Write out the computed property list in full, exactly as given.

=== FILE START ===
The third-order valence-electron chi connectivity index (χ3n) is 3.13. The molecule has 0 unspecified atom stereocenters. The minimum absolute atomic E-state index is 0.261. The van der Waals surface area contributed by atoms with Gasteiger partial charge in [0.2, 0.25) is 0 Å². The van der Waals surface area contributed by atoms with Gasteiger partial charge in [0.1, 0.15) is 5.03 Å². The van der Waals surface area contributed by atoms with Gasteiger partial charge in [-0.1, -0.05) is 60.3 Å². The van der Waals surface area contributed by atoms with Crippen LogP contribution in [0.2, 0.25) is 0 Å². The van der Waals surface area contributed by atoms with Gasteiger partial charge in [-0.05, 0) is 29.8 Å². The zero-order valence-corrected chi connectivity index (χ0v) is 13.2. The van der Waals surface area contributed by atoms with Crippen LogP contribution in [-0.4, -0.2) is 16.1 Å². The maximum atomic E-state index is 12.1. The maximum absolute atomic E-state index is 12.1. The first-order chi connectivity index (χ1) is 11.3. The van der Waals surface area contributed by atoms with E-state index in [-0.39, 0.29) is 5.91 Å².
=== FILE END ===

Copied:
The third-order valence-electron chi connectivity index (χ3n) is 3.13. The molecule has 0 unspecified atom stereocenters. The minimum absolute atomic E-state index is 0.261. The van der Waals surface area contributed by atoms with Gasteiger partial charge in [0.2, 0.25) is 0 Å². The van der Waals surface area contributed by atoms with Gasteiger partial charge in [0.1, 0.15) is 5.03 Å². The van der Waals surface area contributed by atoms with Gasteiger partial charge in [-0.1, -0.05) is 60.3 Å². The van der Waals surface area contributed by atoms with Crippen LogP contribution in [0.2, 0.25) is 0 Å². The van der Waals surface area contributed by atoms with Gasteiger partial charge in [-0.05, 0) is 29.8 Å². The zero-order valence-corrected chi connectivity index (χ0v) is 13.2. The van der Waals surface area contributed by atoms with Crippen LogP contribution in [-0.4, -0.2) is 16.1 Å². The maximum atomic E-state index is 12.1. The maximum absolute atomic E-state index is 12.1. The first-order chi connectivity index (χ1) is 11.3. The van der Waals surface area contributed by atoms with E-state index in [-0.39, 0.29) is 5.91 Å².